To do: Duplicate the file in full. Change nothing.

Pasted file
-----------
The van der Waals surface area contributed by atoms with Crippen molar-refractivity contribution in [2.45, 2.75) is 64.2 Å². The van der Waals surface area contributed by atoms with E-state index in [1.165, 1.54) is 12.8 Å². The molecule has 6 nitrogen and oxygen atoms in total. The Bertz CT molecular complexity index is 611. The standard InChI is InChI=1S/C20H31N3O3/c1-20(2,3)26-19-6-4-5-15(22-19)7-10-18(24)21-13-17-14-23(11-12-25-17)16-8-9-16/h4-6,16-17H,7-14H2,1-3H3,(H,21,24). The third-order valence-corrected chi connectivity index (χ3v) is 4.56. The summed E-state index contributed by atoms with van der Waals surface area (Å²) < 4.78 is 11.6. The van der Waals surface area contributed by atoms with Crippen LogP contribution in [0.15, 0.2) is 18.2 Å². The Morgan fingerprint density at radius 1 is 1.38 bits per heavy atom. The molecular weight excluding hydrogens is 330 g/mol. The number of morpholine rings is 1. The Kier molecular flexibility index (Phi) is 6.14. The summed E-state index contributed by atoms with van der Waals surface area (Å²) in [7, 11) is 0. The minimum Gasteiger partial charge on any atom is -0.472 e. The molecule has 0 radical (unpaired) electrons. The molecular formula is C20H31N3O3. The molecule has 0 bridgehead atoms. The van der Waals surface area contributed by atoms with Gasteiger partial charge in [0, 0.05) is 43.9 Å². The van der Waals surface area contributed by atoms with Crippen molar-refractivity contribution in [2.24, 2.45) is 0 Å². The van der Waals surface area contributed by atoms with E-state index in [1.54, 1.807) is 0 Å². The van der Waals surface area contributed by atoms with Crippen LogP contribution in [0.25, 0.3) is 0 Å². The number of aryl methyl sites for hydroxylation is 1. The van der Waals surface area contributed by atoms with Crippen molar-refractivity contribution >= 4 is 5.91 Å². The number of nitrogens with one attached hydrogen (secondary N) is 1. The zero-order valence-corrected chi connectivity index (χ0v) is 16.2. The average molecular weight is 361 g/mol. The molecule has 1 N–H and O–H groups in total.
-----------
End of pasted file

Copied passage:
The van der Waals surface area contributed by atoms with Crippen molar-refractivity contribution in [2.45, 2.75) is 64.2 Å². The van der Waals surface area contributed by atoms with E-state index in [1.165, 1.54) is 12.8 Å². The molecule has 6 nitrogen and oxygen atoms in total. The Bertz CT molecular complexity index is 611. The standard InChI is InChI=1S/C20H31N3O3/c1-20(2,3)26-19-6-4-5-15(22-19)7-10-18(24)21-13-17-14-23(11-12-25-17)16-8-9-16/h4-6,16-17H,7-14H2,1-3H3,(H,21,24). The third-order valence-corrected chi connectivity index (χ3v) is 4.56. The summed E-state index contributed by atoms with van der Waals surface area (Å²) < 4.78 is 11.6. The van der Waals surface area contributed by atoms with Crippen LogP contribution in [0.15, 0.2) is 18.2 Å². The Morgan fingerprint density at radius 1 is 1.38 bits per heavy atom. The molecular weight excluding hydrogens is 330 g/mol. The number of morpholine rings is 1. The Kier molecular flexibility index (Phi) is 6.14. The summed E-state index contributed by atoms with van der Waals surface area (Å²) in [7, 11) is 0. The minimum Gasteiger partial charge on any atom is -0.472 e. The molecule has 0 radical (unpaired) electrons. The molecular formula is C20H31N3O3. The molecule has 0 bridgehead atoms. The van der Waals surface area contributed by atoms with Gasteiger partial charge in [0, 0.05) is 43.9 Å². The van der Waals surface area contributed by atoms with Crippen molar-refractivity contribution in [2.24, 2.45) is 0 Å². The van der Waals surface area contributed by atoms with E-state index in [1.54, 1.807) is 0 Å². The van der Waals surface area contributed by atoms with Crippen LogP contribution in [0.25, 0.3) is 0 Å². The number of aryl methyl sites for hydroxylation is 1. The van der Waals surface area contributed by atoms with Crippen molar-refractivity contribution >= 4 is 5.91 Å². The number of nitrogens with one attached hydrogen (secondary N) is 1. The zero-order valence-corrected chi connectivity index (χ0v) is 16.2. The average molecular weight is 361 g/mol. The molecule has 1 N–H and O–H groups in total.